115 reports (1.5%)

No of reports alleging insolvent trading that had evidence to support allegation

4,505 out of 5,265 reports (85.6%)

79 out of 115 reports (68.7%)

Estimated debts incurred after date of insolvency of less than $1million

3,572 out of 4,505 reports (79.3%)

42 out of 79 reports (53.2%)

Estimated debts incurred after date of insolvency of more than $5 million

83 out of 4,505 reports (1.8%)

6 out of 79 reports (7.6%)

Top three indicators – grounds for director to suspect insolvency
  • Non-payment of statutory debts (PAYGW, SGC and GST) (3,501 reports or 77.7%)
  • Difficulties paying debts when they fell due (e.g. evidenced by letters of demand, recovery proceedings, increasing age of accounts payable (2,266 reports or 50.3%).
  • Financial statements that disclose a history of serious shortage of working capital, unprofitable trading (2,408 reports or 53.5%)
  • Non-payment of statutory debts (PAYGW, SGC and GST) (64 reports or 81.0%)
  • Difficulties paying debts when they fell due (e.g. evidenced by letters of demand, recovery proceedings, increasing age of accounts payable (50 reports or 63.3%).
  • Financial statements that disclose a history of serious shortage of working capital, unprofitable trading (31 reports or 39.2%)

Annexure 2: Allegations of misconduct

REP 596 details how often external administrators report alleged misconduct by company officers and the types of alleged misconduct most frequently reported. In the 2017–18 financial year, external administrators reported alleged misconduct for 6,577 reports out of the 7,613 lodged, or 86.4%.

Our next step (prior to requesting a supplementary report from external administrators or initiating an investigation) is to assess the report of misconduct based on several factors, including, but not limited to:

  • the nature of the possible misconduct reported;
  • the amount of liabilities;
  • the deficiency suffered;
  • the availability of evidence;
  • prior misconduct; and
  • the external administrator's advice as to whether the reported possible misconduct warrants further investigation.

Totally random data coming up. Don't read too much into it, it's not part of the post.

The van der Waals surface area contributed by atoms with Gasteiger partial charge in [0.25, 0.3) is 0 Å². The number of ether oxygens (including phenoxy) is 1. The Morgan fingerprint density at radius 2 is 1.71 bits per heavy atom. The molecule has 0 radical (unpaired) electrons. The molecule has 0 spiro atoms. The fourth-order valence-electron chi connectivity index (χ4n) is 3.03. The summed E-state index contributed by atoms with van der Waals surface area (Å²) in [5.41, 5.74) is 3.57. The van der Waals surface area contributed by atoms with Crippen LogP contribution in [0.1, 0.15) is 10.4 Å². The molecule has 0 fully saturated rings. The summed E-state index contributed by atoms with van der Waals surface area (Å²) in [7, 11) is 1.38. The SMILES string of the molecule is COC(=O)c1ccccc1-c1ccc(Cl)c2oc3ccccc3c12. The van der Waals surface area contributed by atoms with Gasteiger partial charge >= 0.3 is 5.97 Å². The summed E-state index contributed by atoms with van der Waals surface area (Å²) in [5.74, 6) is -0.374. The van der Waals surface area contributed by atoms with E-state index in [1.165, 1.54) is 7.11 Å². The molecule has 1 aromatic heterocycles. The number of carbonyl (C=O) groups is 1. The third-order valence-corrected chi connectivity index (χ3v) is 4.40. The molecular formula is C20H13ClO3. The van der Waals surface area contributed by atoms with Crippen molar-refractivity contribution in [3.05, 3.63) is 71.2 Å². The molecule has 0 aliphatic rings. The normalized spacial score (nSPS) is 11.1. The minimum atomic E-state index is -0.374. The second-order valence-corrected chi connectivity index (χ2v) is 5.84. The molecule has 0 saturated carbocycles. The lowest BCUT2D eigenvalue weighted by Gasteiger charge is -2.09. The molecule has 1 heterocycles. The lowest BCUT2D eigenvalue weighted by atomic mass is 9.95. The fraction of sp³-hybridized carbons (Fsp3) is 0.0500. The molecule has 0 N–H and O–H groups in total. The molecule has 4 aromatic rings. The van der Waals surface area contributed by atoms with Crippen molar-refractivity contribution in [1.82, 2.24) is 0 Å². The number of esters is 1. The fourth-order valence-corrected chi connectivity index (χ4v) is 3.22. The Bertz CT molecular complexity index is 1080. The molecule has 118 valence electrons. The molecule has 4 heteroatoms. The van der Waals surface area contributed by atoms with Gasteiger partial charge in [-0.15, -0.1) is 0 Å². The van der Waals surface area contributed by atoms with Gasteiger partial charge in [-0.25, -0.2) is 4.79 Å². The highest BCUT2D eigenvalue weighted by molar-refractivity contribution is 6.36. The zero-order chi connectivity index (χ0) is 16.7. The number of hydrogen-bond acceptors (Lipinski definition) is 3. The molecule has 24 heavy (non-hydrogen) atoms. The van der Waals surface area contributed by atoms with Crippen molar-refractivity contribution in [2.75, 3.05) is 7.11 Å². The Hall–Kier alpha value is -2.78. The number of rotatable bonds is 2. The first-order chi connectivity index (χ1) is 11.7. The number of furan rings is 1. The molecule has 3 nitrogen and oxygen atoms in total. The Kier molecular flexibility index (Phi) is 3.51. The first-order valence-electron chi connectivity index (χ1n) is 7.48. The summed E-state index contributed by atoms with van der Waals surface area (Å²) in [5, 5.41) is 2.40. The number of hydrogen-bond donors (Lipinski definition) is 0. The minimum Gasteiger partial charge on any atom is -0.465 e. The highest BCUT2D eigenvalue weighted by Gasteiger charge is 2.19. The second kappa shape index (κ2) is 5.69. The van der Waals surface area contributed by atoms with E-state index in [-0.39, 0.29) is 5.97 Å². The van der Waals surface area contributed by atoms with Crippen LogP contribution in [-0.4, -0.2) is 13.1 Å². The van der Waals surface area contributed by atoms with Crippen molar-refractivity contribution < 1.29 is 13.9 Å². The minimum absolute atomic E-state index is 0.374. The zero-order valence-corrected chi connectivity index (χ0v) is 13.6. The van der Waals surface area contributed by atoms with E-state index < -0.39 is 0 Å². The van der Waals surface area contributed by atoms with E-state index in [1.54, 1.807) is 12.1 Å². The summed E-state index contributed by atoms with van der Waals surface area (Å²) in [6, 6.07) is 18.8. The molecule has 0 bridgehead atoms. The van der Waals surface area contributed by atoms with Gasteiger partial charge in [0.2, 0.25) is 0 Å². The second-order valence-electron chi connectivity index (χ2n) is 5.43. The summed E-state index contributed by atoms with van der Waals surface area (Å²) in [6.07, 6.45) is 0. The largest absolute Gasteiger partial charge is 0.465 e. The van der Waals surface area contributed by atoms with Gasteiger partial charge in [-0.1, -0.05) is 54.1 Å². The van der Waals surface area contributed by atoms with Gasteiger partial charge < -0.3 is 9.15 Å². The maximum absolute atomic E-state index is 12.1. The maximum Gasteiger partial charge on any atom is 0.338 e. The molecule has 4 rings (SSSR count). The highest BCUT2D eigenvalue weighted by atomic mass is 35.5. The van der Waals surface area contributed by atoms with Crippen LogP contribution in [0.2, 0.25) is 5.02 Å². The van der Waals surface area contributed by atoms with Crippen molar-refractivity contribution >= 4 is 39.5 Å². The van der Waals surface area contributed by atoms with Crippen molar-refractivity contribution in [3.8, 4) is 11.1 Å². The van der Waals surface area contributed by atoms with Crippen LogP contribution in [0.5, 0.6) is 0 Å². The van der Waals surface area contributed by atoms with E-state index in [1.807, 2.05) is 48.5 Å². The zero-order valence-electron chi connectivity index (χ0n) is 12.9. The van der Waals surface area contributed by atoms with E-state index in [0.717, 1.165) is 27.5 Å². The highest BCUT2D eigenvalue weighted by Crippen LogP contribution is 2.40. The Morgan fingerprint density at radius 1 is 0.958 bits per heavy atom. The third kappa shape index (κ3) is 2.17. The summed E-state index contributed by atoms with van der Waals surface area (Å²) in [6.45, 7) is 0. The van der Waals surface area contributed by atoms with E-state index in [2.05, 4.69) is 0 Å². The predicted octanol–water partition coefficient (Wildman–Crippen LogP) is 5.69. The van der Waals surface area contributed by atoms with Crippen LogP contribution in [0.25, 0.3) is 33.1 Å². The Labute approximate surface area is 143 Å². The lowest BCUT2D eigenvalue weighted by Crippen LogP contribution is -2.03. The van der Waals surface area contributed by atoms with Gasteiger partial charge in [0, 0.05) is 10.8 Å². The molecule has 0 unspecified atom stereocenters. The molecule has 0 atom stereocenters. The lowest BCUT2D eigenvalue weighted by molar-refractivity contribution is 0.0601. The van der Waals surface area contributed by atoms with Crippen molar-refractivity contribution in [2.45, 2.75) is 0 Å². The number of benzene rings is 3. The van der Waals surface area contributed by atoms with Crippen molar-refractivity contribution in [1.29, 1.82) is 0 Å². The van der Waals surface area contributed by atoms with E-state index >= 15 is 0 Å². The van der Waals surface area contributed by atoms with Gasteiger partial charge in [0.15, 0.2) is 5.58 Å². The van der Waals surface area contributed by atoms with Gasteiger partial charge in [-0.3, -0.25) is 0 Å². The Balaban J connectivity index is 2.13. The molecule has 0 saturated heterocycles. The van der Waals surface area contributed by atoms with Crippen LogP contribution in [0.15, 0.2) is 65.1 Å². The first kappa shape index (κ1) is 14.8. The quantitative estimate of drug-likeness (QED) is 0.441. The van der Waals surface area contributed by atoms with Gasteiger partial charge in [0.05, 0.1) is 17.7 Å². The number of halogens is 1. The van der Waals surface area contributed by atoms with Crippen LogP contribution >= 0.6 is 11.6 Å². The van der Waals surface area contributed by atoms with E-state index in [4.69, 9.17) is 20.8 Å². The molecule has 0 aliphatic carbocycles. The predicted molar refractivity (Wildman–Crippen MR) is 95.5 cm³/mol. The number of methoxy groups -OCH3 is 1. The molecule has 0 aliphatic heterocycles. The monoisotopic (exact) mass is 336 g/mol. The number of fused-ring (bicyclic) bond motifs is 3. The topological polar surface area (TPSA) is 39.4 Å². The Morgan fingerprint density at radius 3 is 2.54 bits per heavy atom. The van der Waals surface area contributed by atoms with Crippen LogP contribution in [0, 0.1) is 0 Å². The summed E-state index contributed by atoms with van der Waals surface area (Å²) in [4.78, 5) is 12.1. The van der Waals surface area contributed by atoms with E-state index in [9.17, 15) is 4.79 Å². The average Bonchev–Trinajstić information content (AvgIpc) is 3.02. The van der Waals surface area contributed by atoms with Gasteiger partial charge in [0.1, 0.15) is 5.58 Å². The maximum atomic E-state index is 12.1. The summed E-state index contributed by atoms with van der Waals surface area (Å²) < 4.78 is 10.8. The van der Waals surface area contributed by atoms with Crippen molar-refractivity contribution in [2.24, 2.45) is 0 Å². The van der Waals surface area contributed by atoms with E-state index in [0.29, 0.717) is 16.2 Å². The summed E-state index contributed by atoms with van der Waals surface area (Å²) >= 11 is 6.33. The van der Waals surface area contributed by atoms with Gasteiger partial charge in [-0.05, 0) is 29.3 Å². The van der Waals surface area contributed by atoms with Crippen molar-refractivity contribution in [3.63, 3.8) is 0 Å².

After assessing the reports, ASIC asked external administrators to prepare 897 supplementary reports where external administrators alleged company officer misconduct. This amounted to 13.6% of all reports that alleged misconduct lodged in the financial year.

Supplementary reports are typically detailed, free-format reports, that set out the results of the external administrator's inquiries and the evidence they have to support the allegations of offences. Generally, ASIC can determine whether to commence a formal investigation based on a supplementary report. While only a portion of the offences reported may result in a formal investigation or surveillance, ASIC uses the information for broader intelligence and targeting purposes.

In 2017-18 ASIC referred 13% of these for compliance, investigation or surveillance, compared with 18% in 2016–17. More than 25% of the cases identified as 'analysed and assessed for no further action' resulted from ASIC having insufficient evidence to warrant commencing a formal investigation and it being considered unlikely to obtain further evidence. In another 20% of assessed cases, ASIC requested a further report from the external administrator. All 'no further action' cases are retained for intelligence purposes for possible future use.

ASIC considers a range of factors when deciding to investigate and take enforcement action, as detailed in Information Sheet 151 ASIC's approach to enforcement (INFO 151).

Annexure 3: Profile of insolvent companies

REP 596 includes information about the profile of companies placed into external administration, including:

  • industry types